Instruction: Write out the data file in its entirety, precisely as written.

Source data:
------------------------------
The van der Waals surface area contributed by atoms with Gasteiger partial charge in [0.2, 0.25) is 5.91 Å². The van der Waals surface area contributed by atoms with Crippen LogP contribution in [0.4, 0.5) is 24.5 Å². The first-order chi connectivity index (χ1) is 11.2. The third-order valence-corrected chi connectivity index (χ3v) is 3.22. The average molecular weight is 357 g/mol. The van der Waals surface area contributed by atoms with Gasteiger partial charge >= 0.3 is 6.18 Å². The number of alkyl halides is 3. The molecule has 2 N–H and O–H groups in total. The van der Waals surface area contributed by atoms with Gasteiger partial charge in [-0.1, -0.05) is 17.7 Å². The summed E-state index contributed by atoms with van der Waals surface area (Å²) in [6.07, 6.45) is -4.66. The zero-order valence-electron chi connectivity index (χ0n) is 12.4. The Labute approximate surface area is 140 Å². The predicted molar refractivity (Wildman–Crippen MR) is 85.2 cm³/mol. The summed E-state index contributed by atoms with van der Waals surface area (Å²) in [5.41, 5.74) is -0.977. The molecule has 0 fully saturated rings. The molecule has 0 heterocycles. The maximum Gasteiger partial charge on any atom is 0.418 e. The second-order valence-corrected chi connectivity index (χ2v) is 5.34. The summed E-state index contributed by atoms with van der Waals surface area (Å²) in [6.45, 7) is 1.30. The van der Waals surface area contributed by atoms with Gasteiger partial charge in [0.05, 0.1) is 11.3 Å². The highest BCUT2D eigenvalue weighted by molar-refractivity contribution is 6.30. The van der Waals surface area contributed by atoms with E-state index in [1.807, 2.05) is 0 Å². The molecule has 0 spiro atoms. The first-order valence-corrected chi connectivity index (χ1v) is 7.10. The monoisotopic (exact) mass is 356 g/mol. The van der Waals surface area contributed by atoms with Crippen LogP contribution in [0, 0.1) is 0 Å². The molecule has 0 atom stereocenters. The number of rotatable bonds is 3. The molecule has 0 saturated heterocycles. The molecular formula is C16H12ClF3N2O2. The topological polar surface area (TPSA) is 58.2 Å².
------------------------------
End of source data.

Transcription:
The van der Waals surface area contributed by atoms with Gasteiger partial charge in [0.2, 0.25) is 5.91 Å². The van der Waals surface area contributed by atoms with Crippen LogP contribution in [0.4, 0.5) is 24.5 Å². The first-order chi connectivity index (χ1) is 11.2. The third-order valence-corrected chi connectivity index (χ3v) is 3.22. The average molecular weight is 357 g/mol. The van der Waals surface area contributed by atoms with Gasteiger partial charge >= 0.3 is 6.18 Å². The number of alkyl halides is 3. The molecule has 2 N–H and O–H groups in total. The van der Waals surface area contributed by atoms with Gasteiger partial charge in [-0.1, -0.05) is 17.7 Å². The summed E-state index contributed by atoms with van der Waals surface area (Å²) in [6.07, 6.45) is -4.66. The zero-order valence-electron chi connectivity index (χ0n) is 12.4. The Labute approximate surface area is 140 Å². The predicted molar refractivity (Wildman–Crippen MR) is 85.2 cm³/mol. The summed E-state index contributed by atoms with van der Waals surface area (Å²) in [5.41, 5.74) is -0.977. The molecule has 0 fully saturated rings. The molecule has 0 heterocycles. The maximum Gasteiger partial charge on any atom is 0.418 e. The second-order valence-corrected chi connectivity index (χ2v) is 5.34. The summed E-state index contributed by atoms with van der Waals surface area (Å²) in [6.45, 7) is 1.30. The van der Waals surface area contributed by atoms with Gasteiger partial charge in [0.05, 0.1) is 11.3 Å². The highest BCUT2D eigenvalue weighted by molar-refractivity contribution is 6.30. The van der Waals surface area contributed by atoms with E-state index in [1.807, 2.05) is 0 Å². The molecule has 0 spiro atoms. The first-order valence-corrected chi connectivity index (χ1v) is 7.10. The monoisotopic (exact) mass is 356 g/mol. The van der Waals surface area contributed by atoms with Crippen LogP contribution in [0, 0.1) is 0 Å². The molecule has 0 atom stereocenters. The number of rotatable bonds is 3. The molecule has 0 saturated heterocycles. The molecular formula is C16H12ClF3N2O2. The topological polar surface area (TPSA) is 58.2 Å².